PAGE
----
One of my college roommates over a summer once claimed that I was the funniest person he’d ever met.”
Without missing a beat, I quipped back: “You should try meeting more people.”
And he laughed, again.
I’m not that funny.
I’ve just learned to fine tune humor as a coping mechanism to overcome social tension and stress.
Isn’t that why everyone does it? Like, if I were on stage all of a sudden at a comedy club, I’d start telling jokes too to ease that awkward tension.
The problem though, is that some people think I’m fun.
The Life Autistic is a weird amalgam of people perceiving your actions as your attributes, for better or for worse:
“Oh, you use big words – you must be an intelligent showoff.”
“Oh, you remember a lot of details, you must be incredibly smart.”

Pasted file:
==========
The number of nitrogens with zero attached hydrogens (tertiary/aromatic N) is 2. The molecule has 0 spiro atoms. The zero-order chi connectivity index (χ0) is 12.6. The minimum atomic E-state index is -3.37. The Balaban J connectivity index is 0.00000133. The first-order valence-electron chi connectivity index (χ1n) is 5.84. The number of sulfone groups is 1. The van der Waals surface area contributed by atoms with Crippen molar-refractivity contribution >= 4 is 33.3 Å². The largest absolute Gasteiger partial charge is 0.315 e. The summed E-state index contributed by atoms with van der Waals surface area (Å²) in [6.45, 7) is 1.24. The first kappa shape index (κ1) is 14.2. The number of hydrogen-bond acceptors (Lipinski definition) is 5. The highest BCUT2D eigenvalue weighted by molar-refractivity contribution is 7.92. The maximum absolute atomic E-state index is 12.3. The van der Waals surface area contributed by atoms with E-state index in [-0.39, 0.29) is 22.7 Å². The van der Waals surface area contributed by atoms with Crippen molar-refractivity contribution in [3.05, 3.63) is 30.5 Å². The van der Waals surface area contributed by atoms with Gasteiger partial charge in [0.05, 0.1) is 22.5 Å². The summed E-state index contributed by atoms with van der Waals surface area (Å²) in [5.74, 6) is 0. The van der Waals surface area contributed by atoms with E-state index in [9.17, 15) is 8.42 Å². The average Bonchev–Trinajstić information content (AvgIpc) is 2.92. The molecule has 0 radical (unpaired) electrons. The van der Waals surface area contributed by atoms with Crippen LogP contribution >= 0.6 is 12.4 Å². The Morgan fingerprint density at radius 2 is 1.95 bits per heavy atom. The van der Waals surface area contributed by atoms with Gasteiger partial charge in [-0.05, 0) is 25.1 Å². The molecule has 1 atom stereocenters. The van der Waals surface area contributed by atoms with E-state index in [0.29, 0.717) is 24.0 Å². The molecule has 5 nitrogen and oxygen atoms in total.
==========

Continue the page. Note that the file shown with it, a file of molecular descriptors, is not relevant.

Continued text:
“Oh, you’re kind of blunt – you must be a mean, critical person.”
“Oh, you have a knack for making people laugh — you must be a fun guy to be around.”
Some of that could be true?
But you’ll find me out pretty quick, even through the jokes — Hunter is usually funny, but rarely fun.
I’m not the life of any party. I’m the last with any good suggestions for a night out, unless it’s “out cold and asleep.” Even on my bravest days I’ll suggest activities, trips, events, all while just taking it in a moment at a time, kinda quiet, hoping that others will bring the energy.
And many of us can be that way too.
Fun is a state of being and manner of expression; funny is a plotted thing, built on experience, tropes, observations, deployments of things we know a normal human would find funny after years of study.
Funny how that works.